Sunday, 17 March 2019

Tax and Finance: Top Tips for Dentists

Becoming a dentist isn't just about clinical skills... managing your finances is a hugely important skill. Luckily, a new resource is out there to help out...

This book, written by Kalpesh Prajapat and specialist dental accountants Lovewell Blake LLP, gives an overview of basic financial information and how it relates to you as a dental professional. For me, trying to manoeuvre my first tax return as a dental associate was disastrous: it took me hours and I did it all wrong. It would have been incredibly handy to have this resource back then!

It is highly recommended that you engage with a qualified financial expert when becoming self-employed and completing your tax return.

Here's just a few tasters from the book. 

What does it mean to be self-employed?

As a dental associate you are a contractor from the 'Provider' (if an NHS contract) or the practice owner or principal. You will hold an agreement with the provider/practice owner/principal to carry out a certain number of Units of Dental Activity (UDAs) as well as how the fess are shared in private treatments. You will be responsible to managing your own tax, national insurance, professional indemnity and annual retention fees. 

How can you become Tax Efficient?

Being self employed as an associate you must plan financially to pay your tax bill every year. It is recommended that you save this money aside every month but methods to help manage your money include:

  • Having separate personal, business and savings accounts
  • Making the most of tax-free savings e.g. ISAs
  • Investigating other assets e.g. bonds 

When should I seek advice from a Professional?

You may need assistance when planning and managing your finances. Professionals that can help you include:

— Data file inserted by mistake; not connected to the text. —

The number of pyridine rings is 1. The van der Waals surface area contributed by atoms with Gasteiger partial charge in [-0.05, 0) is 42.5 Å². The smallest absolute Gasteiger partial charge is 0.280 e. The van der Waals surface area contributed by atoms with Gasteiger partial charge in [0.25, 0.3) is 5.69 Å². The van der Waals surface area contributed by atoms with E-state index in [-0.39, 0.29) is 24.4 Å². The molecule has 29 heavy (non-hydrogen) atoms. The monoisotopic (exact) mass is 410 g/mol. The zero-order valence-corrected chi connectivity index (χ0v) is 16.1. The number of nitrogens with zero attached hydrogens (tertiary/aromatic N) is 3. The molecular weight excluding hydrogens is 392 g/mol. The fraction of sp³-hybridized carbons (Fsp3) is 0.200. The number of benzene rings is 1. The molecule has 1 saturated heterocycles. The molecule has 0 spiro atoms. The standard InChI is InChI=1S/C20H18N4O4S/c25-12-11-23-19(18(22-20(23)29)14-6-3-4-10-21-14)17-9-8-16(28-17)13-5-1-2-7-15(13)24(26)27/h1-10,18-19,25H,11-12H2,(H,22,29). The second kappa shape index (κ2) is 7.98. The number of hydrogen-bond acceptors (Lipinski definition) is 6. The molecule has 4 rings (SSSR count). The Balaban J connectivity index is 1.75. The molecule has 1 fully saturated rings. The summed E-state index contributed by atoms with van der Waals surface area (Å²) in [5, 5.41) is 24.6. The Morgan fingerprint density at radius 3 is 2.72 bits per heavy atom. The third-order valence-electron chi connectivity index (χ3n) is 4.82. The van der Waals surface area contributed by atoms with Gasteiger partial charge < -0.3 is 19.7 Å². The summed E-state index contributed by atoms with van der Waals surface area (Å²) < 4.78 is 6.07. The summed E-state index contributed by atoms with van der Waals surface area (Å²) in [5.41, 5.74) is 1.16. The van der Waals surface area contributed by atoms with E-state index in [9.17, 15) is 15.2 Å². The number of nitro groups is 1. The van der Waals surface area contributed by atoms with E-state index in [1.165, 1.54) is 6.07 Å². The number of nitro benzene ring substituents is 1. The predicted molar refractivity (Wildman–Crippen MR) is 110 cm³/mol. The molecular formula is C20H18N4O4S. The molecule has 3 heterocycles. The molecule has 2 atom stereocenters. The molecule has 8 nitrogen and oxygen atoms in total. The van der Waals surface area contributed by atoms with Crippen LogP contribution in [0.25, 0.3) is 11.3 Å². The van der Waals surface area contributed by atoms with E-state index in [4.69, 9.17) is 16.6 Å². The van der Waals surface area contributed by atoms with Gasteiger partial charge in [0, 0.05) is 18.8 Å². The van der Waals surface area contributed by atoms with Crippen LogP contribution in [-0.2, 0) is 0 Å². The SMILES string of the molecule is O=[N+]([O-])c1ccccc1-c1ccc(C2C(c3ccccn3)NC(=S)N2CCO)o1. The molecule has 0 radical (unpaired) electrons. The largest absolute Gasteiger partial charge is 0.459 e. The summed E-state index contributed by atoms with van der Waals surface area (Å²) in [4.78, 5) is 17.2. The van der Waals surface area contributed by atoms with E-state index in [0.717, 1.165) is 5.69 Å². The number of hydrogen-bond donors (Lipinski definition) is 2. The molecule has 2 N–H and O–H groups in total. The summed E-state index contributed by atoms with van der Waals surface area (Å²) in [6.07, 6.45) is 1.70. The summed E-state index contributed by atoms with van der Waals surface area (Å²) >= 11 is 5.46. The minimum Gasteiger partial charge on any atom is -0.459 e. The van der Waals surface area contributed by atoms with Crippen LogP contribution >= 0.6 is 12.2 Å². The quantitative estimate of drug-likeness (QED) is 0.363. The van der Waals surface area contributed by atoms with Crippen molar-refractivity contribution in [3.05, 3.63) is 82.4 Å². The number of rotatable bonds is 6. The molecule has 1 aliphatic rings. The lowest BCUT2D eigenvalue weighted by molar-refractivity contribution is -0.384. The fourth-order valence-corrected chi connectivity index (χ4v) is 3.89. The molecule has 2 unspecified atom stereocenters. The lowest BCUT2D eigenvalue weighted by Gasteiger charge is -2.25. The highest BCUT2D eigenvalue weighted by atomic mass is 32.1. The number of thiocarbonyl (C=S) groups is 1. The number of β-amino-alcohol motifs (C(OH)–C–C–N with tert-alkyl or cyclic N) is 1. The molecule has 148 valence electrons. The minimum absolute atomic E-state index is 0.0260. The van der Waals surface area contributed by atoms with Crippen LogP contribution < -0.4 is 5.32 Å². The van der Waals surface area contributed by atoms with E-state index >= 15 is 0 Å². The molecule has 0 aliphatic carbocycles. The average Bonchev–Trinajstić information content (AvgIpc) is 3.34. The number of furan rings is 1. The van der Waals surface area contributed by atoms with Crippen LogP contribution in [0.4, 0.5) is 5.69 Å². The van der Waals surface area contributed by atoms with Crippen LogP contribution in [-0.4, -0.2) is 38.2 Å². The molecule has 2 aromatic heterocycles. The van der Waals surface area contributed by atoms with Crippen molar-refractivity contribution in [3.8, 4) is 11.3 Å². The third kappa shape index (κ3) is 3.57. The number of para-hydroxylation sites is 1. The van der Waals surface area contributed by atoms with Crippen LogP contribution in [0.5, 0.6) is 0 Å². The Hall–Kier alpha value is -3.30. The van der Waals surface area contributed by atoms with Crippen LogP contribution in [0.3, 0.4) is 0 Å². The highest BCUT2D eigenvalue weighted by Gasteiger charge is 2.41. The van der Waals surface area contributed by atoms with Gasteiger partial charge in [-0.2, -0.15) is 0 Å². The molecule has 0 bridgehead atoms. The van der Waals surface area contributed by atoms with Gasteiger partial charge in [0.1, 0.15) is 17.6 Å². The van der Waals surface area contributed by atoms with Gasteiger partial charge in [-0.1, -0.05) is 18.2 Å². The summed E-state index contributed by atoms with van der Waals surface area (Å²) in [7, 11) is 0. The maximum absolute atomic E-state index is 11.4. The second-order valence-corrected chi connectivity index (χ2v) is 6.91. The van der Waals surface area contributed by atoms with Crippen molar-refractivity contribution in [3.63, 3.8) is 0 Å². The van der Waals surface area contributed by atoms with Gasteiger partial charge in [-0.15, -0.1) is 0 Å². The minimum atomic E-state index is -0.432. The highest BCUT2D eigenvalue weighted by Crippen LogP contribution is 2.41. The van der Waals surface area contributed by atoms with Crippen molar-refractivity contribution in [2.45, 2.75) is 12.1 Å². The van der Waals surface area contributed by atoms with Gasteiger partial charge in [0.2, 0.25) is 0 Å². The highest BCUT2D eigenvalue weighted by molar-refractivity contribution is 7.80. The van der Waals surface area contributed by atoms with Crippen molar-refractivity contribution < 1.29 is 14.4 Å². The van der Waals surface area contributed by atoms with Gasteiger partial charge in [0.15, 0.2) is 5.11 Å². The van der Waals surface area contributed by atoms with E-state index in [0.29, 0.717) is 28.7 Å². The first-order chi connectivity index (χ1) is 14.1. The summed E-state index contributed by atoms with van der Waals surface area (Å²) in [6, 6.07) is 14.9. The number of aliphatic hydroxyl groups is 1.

• Accountants
  • Financial Advisors
  • Lawyers
Accountants and lawyers may be members of National Association of Specialist Dental Accountants and Lawyers (NASDAL) which may be helpful for specific dental aspects of work. I think it's worth getting advice and assistance whenever you feel out of your depth... the risk of getting tax returns wrong is a hefty fine from HMRC so better to get it right!

For more information you can purchase the book here

Do you have any questions? Let me know in the comments below!

Sunday, 24 February 2019

Who are NHS England?

You may have heard of NHS England but what do they actually do? Before my fellowship with them this year I only had vague ideas about the role of the organisation. So what have I learnt that they do and how does it relate to dentistry?

A bit of History

Before 1948 and the introduction of the NHS, all dentistry was provided privately. For the first 2 years after the NHS was introduced, dentistry was provided free at point of service, but spiralling costs associated with high numbers of extractions and full dentures lead to the introduction of patient charges in 1951.